Though his parents came to the United States as political refugees from Jaroslaw, Poland, when he was still an infant, 29-year-old Aleksander "Olek" Krzysztof Szewczyk ("Vanna, can I please buy a vowel?") still has a hint of an accent. If you've been to a comedy show at Liquid in the past two years, you've probably heard it.
Szewczyk occasionally follows the deadpan delivery of one of his jokes with a self-referential laugh. It can make for an awkward moment as audience members look at each other to see if they should be laughing, too.
"I'm just a goofy bastard," he said with a smile.
That's an apt description, but Szewczyk is also approachable, and it isn't long before everyone is relaxed and laughing along--it's like listening to a nerdy nephew tell jokes. Getting any kind of audience buy-in isn't bad for a guy relatively new to comedy: Szewczyk only started doing stand-up about two years ago and took any opportunity he could to work on his craft
"I was methodical," Szewczyk said about his approach. He performed at two or three comedy open mics every week for a year, and then, rather than fight for the limited spots opening for touring comics, Szewczyk started hosting open mic nights. He hosted Liquid's open mic comedy night on Wednesdays for more than a year and is now the club's house MC.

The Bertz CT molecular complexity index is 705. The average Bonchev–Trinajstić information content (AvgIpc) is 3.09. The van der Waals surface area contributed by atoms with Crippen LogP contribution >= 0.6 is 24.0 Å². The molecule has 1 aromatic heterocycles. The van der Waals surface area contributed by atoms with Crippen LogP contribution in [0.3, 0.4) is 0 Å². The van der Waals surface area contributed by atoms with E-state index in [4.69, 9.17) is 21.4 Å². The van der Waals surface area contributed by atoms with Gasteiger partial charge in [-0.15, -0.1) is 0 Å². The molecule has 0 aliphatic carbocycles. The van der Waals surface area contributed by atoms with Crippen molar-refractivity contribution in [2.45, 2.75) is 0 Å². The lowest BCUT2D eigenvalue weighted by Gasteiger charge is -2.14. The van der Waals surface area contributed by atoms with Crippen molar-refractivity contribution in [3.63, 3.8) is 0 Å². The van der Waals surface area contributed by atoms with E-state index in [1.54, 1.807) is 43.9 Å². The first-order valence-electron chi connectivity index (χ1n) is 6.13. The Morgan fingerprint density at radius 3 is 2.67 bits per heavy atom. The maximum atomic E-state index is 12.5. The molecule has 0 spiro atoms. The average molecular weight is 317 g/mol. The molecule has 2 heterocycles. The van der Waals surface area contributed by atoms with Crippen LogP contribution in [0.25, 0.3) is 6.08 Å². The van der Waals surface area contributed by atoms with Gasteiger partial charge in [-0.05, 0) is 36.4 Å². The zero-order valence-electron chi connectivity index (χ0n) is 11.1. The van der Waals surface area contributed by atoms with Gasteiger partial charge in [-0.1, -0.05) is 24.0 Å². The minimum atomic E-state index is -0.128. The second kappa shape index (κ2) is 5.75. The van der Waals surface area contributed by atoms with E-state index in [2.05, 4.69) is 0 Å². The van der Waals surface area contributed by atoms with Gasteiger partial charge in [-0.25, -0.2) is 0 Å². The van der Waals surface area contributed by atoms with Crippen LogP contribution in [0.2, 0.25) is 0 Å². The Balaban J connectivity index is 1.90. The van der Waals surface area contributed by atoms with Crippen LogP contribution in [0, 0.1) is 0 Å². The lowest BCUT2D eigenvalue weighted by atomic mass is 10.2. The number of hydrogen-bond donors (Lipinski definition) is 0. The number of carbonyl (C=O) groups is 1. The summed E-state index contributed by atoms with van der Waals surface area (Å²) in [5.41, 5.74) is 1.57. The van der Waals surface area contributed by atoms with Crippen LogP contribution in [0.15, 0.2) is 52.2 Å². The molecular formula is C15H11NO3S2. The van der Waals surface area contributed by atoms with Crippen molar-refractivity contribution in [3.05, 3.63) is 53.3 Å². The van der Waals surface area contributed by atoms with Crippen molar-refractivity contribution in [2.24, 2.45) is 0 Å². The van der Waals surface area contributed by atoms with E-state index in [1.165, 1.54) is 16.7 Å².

On paper, Szewczyk looks like a guy paying his dues in the hopes of a career packed with touring, radio and TV appearances, and half-hour comedy specials. But Szewczyk is happy right where he is: cleaning houses during the day and doing comedy at night.
"This is what I want to do," he said, without the slightest hint of irony.
The comedian's contentedness with his lot may very well be a factor in his ability to maintain it. He's a soft-spoken guy who doesn't see the stage as a soapbox.
"I'm not very opinionated in real life or on stage," he said. "I don't want to piss anybody off."
Szewczyk's uncontroversial demeanor is no act. He is genuinely a nice guy. He also knows it pays to get along with other comics--"Comics book comics," he said--his respect and admiration for his comedic colleagues is authentic. He feels the same way about his audiences.
"[I] never blame the audience for a bad night," Szewczyk said.
And he believes the keys to being a successful comedian--whatever that respect looks like--are simple.
"Be humble. Work on your craft. Be gracious. And don't get cocky."